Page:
Records to watch in final NFL week

By Jeff Linville - jlinville@s24476.p831.sites.pressdns.com
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With Carolina eliminated from the playoffs for the first time in four years, what is a Panther fan to do this weekend?

How about keeping up with how many records fall on the last weekend?

The media departments of NFL teams have been keeping reporters abreast of any potential records that could be broken, and there is a long, long list this time out.

There are several impressive records, but I’m going to go with one of the most underappreciated players in NFL history.

RB Frank Gore needs just 36 rushing yards to become the first Colts player to post a 1,000-yard season since Joseph Addai in 2007 (1,072). When he does so, Gore will reach the milestone for the ninth time in his career.

Gore came up just 33 yards shy last year, so you can bet his teammates are eager to help him. If Gore had gotten that extra 33 yards last year, then we would be talking about the RB having 10 years of 1,000 yards – a feat accomplished by only Emmitt Smith, Walter Payton, Barry Sanders and Curtis Martin.

When he gets to 1,000, Gore will become the oldest running back (33) to reach that mark in three decades. The oldest running back to get 1,000 was John Henry Johnson of the Steelers: age 35 in 1964.

Gore is now eighth all-time in rushing yards with 13,003; that’s more than 16 Hall of Famers. If he comes back next season and gets another 600 yards, Gore would pass LaDainian Tomlinson, Jerome Bettis and Eric Dickerson.

• Antonio Gates is one TD catch shy of tying Tony Gonzalez for the most by a tight end at 111. Gates is third in receiving yardage behind Gonzalez and Jason Witten.

Speaking of Witten, the Dallas TE is just 26 yards shy of WR Michael Irvin for the team record in receiving yards. Witten has 11,878 right now.

• Larry Fitzgerald needs just 20 yards to reach 1,000 for the season. This will be the fourth time in his career he has had 100 catches and 1,000 yards in a season.

The oft-maligned Brandon Marshall holds the record with six such seasons over a career playing for four teams and numerous quarterbacks.

Fitzgerald is ninth all-time in receiving yards with 14,346. He leads all active receivers in catches (1,120) with former teammate Anquan Boldin in third at 1,072.

• Drew Brees is the only QB in history with more than one 5,000-yard seasons. With just 142 yards this weekend, Brees will reach that plateau for the fifth time.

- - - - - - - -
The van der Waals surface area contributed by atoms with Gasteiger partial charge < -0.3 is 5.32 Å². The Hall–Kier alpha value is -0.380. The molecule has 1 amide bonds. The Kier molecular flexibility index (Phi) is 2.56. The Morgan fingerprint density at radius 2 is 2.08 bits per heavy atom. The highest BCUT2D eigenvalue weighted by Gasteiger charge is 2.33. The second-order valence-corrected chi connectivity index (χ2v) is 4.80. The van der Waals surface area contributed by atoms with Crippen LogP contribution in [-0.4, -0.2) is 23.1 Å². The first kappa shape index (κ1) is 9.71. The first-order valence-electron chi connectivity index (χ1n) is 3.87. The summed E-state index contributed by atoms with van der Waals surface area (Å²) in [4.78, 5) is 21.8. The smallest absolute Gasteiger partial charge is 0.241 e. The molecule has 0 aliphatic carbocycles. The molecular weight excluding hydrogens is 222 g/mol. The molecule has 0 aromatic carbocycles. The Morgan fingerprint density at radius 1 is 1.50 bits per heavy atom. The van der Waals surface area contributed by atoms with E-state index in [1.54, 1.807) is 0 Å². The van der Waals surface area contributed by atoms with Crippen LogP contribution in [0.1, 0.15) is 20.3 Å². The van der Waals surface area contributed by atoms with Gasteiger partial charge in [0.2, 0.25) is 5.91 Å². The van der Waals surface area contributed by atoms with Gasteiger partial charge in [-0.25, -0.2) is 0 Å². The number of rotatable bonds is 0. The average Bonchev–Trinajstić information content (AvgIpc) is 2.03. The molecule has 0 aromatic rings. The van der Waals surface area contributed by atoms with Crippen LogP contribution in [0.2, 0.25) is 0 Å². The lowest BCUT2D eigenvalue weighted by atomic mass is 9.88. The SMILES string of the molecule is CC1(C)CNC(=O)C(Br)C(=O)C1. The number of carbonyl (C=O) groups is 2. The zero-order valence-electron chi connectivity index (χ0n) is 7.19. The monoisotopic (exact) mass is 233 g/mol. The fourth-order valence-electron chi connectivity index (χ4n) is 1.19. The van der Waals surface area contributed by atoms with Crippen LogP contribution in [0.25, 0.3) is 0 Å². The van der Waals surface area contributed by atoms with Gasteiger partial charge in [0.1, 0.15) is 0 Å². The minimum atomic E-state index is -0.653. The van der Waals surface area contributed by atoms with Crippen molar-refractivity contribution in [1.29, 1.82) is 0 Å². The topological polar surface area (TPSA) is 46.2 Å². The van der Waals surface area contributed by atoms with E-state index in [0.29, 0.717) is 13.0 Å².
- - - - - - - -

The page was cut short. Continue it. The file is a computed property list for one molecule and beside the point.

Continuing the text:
In just these five seasons, Brees has amassed 25,700 yards. That would be good enough for 13th place among active passers by themselves. In all, Brees has 65,761 yards – first among active players and just 6,200 yards from the all-time mark.

Brees is third all-time in yardage, pass attempts and completions (to Peyton Manning and Brett Favre), but he’s only 20th in career interceptions, which says something for his decision-making compared to those two. Even more impressive, Tom Brady is fifth in attempts and yardage, but 57th in interceptions (a career 3-to-1 ratio).

• Kirk Cousins already has broken his own team record for passing yards in a season. With another 370 yards in the last game, he would be the first Redskin with 5,000 yards.

• Matt Ryan is right there with him, needing 387 yards to reach 5,000. He is only 107 yards from the Falcons’ team record that he set in 2012.

Too bad he’s not playing the Panthers again. In two games this season, Ryan averaged 390 yards against Carolina.

• Jameis Winston of the Buccaneers needs 267 passing yards to surpass Andrew Luck (8,196) for the most by a player in his first two NFL seasons. With 112 passing yards, Winston will become the first player to throw for 4,000 yards in each of his first two seasons.

• Speaking of young QBs, Dak Prescott has 23 TDs, three shy of Peyton Manning’s 26 as a rookie in 1998.

• Fellow QB Carson Wentz is closing in on a record for rookies. He has 352 completions, two shy of Sam Bradford’s mark set in 2010.

• Prescott’s teammate Ezekiel Elliott has 1,631 rushing yards, the third most by a rookie. He needs 178 yards to break Eric Dickerson’s rookie rushing record of 1,808, set in 1983. However, Elliott’s single-game high is 159 yards rushing.

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By Jeff Linville

jlinville@s24476.p831.sites.pressdns.com

Jeff is the associate editor and can be reached at 415-4692.

Jeff is the associate editor and can be reached at 415-4692.